I happen to like EC 18 quite a bit, though perhaps not as much as the 12YO; yet I don't detect the oakiness in it that I would describe as oppressive in the WT Russell's Reserve. I think Weller 19 and Hirsch 20 are both superb bourbons as well, though I'd probably like them even if they hadnt been in the wood so long.

    As I said, I'd like to taste a 30 year old bourbon. Worst case scenario? I spit it out, say a few nasty words on the side, and move on to something tastier, increasing my knowledge in the process.

    Cheers,

    Jim Butler
    Straightbourbon.com

  8. #8
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    Re: 25-30 Year Old Bourbon in Japan

    Gentlemen,

    For what it's worth from a beginner, I wonder if at greater age the characteristics of the barrel itself become increasingly dominant in the profile of the bourbon. For example, I've tasted 16 yr. old Hirsch and 17 yr. old Eagle Rare, which are both less oaky than 10 YO Russell's Reserve, and far less oaky than WT 12 YO. Probably the char level is part of this, and I have speculated in the past on the effect of location, pollution, water, soil, etc. on the taste of oak staves, not to mention the aging process of oak billets which are destined for cooperage use. We know the effect of location and soil on wine grapes, so why shouldn't stalwart old Quercus Alba, who, after all has to steep much longer in the growing environment before being harvested, also be affected by his surroundings? Therefore, I would think that a brief description of the oak itself (perhaps a rough statement of the relative intensity of tannin and sugar in the uncharred staves) could be a fascinating addition to the label information on a high-end single-barrel bottling.

    Ralph Wilps


  9. #9
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    Re: 25-30 Year Old Bourbon in Japan

    Gunner
    Welcome to the forum! for what its worth i have to agree with Jim, and also Ralph has hit on a very intriquing question or statement. this english/native-american wishes he could afford some of these aged preferably wheated bourbons aged in some of the finest oak barrels for however long they need to be aged to become pure ambrosia. Life is Good--Den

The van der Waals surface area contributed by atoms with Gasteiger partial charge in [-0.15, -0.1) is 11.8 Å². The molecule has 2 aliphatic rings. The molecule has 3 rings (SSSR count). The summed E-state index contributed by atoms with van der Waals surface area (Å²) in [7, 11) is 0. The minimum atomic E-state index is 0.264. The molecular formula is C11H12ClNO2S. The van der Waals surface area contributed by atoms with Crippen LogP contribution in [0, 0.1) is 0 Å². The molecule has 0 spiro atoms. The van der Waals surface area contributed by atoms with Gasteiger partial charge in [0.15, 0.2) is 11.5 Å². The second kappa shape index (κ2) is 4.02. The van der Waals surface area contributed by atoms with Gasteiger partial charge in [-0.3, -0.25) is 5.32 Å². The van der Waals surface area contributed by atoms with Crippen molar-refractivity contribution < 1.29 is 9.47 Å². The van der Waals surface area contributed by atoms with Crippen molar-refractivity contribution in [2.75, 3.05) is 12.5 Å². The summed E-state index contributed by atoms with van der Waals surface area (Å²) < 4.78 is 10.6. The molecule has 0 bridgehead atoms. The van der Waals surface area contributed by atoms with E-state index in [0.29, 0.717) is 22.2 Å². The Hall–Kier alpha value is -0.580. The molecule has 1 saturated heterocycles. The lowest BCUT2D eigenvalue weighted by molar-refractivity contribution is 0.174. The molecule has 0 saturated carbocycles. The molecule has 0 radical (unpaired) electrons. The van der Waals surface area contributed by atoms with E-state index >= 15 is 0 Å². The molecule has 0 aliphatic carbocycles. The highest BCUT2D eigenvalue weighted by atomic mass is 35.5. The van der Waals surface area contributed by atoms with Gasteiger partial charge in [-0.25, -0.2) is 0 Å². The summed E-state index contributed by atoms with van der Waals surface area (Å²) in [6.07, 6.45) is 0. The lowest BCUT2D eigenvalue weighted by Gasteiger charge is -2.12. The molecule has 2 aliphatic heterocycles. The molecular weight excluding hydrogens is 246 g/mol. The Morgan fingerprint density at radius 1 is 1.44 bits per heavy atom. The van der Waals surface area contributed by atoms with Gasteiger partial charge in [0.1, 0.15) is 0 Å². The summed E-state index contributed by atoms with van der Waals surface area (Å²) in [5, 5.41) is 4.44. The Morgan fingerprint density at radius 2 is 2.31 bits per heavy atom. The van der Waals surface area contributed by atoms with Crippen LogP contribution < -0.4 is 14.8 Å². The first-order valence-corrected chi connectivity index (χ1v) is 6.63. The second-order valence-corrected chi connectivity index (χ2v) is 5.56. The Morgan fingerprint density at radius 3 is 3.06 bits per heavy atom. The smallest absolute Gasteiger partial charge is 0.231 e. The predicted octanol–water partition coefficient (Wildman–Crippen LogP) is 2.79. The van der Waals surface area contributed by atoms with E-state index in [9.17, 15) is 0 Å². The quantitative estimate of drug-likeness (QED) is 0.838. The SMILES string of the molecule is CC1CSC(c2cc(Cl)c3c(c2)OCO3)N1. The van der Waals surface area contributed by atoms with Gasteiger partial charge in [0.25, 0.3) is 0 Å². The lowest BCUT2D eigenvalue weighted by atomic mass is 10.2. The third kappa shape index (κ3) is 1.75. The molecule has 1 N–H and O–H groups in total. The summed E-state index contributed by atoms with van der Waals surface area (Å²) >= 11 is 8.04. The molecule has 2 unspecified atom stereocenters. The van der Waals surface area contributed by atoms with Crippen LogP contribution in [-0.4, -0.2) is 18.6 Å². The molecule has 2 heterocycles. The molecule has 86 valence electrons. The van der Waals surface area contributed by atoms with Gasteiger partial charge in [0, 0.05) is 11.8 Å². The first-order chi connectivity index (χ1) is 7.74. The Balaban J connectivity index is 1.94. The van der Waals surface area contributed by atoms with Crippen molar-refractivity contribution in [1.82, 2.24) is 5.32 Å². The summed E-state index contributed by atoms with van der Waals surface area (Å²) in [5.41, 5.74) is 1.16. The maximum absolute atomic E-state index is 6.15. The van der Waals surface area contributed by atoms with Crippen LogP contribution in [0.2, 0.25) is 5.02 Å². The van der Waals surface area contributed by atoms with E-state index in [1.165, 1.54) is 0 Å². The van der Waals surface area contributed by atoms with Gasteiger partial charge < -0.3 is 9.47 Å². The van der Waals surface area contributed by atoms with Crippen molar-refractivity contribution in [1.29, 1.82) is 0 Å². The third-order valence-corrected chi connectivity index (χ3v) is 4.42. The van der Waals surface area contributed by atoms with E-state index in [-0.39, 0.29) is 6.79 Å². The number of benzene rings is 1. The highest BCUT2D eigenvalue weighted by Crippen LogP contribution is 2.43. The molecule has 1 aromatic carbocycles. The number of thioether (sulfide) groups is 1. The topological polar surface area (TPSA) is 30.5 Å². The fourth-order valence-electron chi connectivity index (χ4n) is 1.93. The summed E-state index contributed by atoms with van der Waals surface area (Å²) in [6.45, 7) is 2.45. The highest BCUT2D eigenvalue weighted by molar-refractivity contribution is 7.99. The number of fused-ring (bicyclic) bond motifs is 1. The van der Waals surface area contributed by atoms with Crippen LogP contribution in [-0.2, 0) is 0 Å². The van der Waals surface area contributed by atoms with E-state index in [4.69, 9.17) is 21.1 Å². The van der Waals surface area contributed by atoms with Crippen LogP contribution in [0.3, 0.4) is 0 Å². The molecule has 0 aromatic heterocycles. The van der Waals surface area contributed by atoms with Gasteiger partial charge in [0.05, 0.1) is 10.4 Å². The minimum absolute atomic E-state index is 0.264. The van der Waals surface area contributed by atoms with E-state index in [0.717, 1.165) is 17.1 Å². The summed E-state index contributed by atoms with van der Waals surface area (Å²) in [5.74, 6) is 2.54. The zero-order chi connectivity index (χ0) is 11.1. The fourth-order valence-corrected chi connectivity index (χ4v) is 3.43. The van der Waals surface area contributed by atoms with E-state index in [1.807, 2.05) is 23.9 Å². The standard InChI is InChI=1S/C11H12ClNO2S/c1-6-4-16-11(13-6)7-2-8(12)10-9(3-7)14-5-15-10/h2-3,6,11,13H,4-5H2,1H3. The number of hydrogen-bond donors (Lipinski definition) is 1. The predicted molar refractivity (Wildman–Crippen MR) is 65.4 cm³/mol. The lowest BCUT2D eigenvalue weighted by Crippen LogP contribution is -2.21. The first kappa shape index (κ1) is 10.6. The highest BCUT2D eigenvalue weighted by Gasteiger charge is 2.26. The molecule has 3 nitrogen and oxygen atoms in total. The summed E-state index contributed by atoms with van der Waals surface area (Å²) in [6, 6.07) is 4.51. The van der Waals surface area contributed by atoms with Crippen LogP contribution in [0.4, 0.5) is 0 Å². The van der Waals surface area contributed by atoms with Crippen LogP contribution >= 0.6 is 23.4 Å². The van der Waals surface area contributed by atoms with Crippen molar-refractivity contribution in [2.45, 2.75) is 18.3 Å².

sorry i forgot your question, i would guess approximately 2 to 3 times as much as here in U.S. but like i said that is just a guess.
    <P ID="edit"><FONT SIZE=-1>Edited by vasshopper on Mon Aug 27 18:28:07 2001 (server time).</FONT></P>

  10. #10
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    Re: 25-30 Year Old Bourbon in Japan

    Just wanted to throw my two cents in concerning older bourbons. I just finished taste testing our new release of Eagle Rare 17, Sazerac Rye 18, and Weller 19. We had to disgard a few barrels because they were terrible. As you know, to be a bourbon, barrel entry proof can not exceed 125 proof. One of the barrels we tasted came out of the barrel at 162 proof! I know that as bourbon ages, both water and alcohol are lost, the result being an increase in the proofage. But this much of an increase far exceeds anything any of our warehousemen have ever seen. Even Gary is stumped by this. Anyway, the bottom line is that some whiskies start acquiring a woody taste before they are ten years old, others age better. Warehouse location, barrel selection, entry proof(?), and who knows what other factors conspire to help some whiskies age gracefully.

    Ken